Despite Technology Boost, Ford F-150's New Base Engine Still Guzzles More Gas Than the Upgrade

Think of the Ford F-150 pickup and one’s mind immediately turns to an excellent pair of EcoBoost V6 engines with 2.7 and 3.5 liters of displacement. And why wouldn’t you? Together, Ford’s twin-turbocharged V6 twins make up three-quarters of the model’s engine share. These beauties are the last word in full-size pickup torque, though the 2.7-liter is a wanderer that finds deserving homes in such models as the Ford Edge, Lincoln MKX, and Ford Fusion Sport.

For 2018, both EcoBoost engines see some refinements, but buyers of F-150 XL and XLT pickups won’t see either if they leave those option boxes unchecked. In a bid to increase fuel efficiency across the lineup, 2018 sees the introduction of a naturally aspirated 3.3-liter V6 in low-rung trims, replacing the previous 3.5-liter unit.

There’s no shortage of technology at work with the new 3.3, but it can’t match the fuel economy of the closest available engine upgrade.

Read more
Ford F-150's V8 Market Share Shrinks to Just a Quarter

As Ford prepares to launch the refreshed 2018 F-150 with a thoroughly updated engine lineup, Blue Oval product planners expect 2017’s engine selection to continue. That means the 5.0-liter V8, while mildly upgraded for 2018, will be found under the hood of only one in four 2018 F-150s.

The transition has been a rapid one. Twin-turbocharged EcoBoost V6s were surprisingly effective when, in early 2011, 35 percent of F-150 buyers made the leap from conventional naturally aspirated powerplants. Three years later, when Ford was planning to expand the F-150’s EcoBoost lineup with a less costly 2.7-liter variant, Ford expected 56 percent of F-150 buyers to choose one of the turbocharged units.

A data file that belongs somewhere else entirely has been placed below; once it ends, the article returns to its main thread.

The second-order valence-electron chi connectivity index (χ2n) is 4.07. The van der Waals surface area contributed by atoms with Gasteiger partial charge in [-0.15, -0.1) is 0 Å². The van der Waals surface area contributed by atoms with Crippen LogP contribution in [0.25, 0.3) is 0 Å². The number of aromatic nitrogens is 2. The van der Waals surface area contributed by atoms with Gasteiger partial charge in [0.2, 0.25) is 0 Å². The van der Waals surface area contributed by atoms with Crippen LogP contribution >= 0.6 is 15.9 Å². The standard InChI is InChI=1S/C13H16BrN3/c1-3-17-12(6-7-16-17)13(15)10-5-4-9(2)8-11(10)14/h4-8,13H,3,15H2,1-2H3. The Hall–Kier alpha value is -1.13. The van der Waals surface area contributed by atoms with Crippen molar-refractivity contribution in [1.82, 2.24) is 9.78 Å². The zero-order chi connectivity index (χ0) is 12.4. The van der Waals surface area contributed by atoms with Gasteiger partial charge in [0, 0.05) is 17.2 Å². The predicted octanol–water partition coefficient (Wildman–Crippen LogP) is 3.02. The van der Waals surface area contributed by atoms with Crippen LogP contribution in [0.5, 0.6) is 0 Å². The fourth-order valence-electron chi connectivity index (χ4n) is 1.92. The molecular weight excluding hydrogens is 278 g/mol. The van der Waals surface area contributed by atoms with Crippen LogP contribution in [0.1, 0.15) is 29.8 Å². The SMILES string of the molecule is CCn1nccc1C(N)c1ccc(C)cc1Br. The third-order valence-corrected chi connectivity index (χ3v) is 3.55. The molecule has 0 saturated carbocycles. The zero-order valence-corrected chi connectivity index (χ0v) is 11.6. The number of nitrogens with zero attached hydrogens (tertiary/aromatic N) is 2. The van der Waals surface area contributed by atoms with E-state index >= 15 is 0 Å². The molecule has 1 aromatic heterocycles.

Heading into 2018, Ford’s truck marketing manager Todd Eckert tells Automotive News that the 2.7-liter EcoBoost will be the most popular F-150 engine followed by the 3.5-liter EcoBoost. Together, they’ll claim 65 percent of all F-150 sales, leaving 10 percent for the new entry-level 3.3-liter, and roughly 25 percent for the five-point-oh.

So how many V8 engines is that?

Read more
Ford Announces Improved Hauling and Long Haul Economy for the 2018 F-150

As promised, Ford is updating the engine lineup in the company’s best-selling F-150 for the 2018 model year, providing improved fuel economy and maximum towing capacity across the board.

While it’s always a good idea to hold out a bit of skepticism until review time, Ford previously low-balled its economy estimates for the F-Series — as such, we’re working with some previously existing good faith.

News has been trickling out regarding Ford’s upcoming styling tweaks, advanced safety tech, and a powerful new diesel engine for the 2018 model. We also knew the F-150’s gas engines would be getting upgraded specs and, while some alterations are minor, there are a few big numbers worth disclosing.

And they have little to do with the 5.0-liter V8.

Read more
NAIAS 2017: 2018 Ford F-150 Shows Off New Face, Diesel and Gas V6 Engines

Being on top doesn’t mean a company can take its customer base for granted. Not satisfied with basking in the goodwill generated by the F-150’s best-selling status, Ford Motor Company has unveiled a refreshed 2018 model and a host of new hardware upgrades.

While the upcoming F-150 sports an evolutionary facelift, it’s what’s under the hood that stands to tempt a new range of buyers.

Read more
  • Bd2 Jaguar's problem was chasing the Germans into the mid size and then entry-level/compact segments for volume, and cheapening their interiors while at it.
  • 3-On-The-Tree Aja8888 I expected that issue with my F150 starting at 52,000mi. luckily I had an extended warranty and it saved me almost $8,000. No more Fords for me, only Toyota.
  • Lou_BC I saw a news article on this got a different read on it. Ford wants to increase production of HD trucks AND develop hybrid and EV variants of the SuperDuty. They aren't scaling back EV production. Just building more HD's and EV variants of HD's .
  • Lou_BC Backing up accidents are one of the most common causes of low speed accidents. You'd think sensors and cameras would help.
  • Jpolicke Jaguar started making cars that were dead ringers for Kia Optimas, but less reliable. They now look like everything and nothing; certainly nothing to aspire to.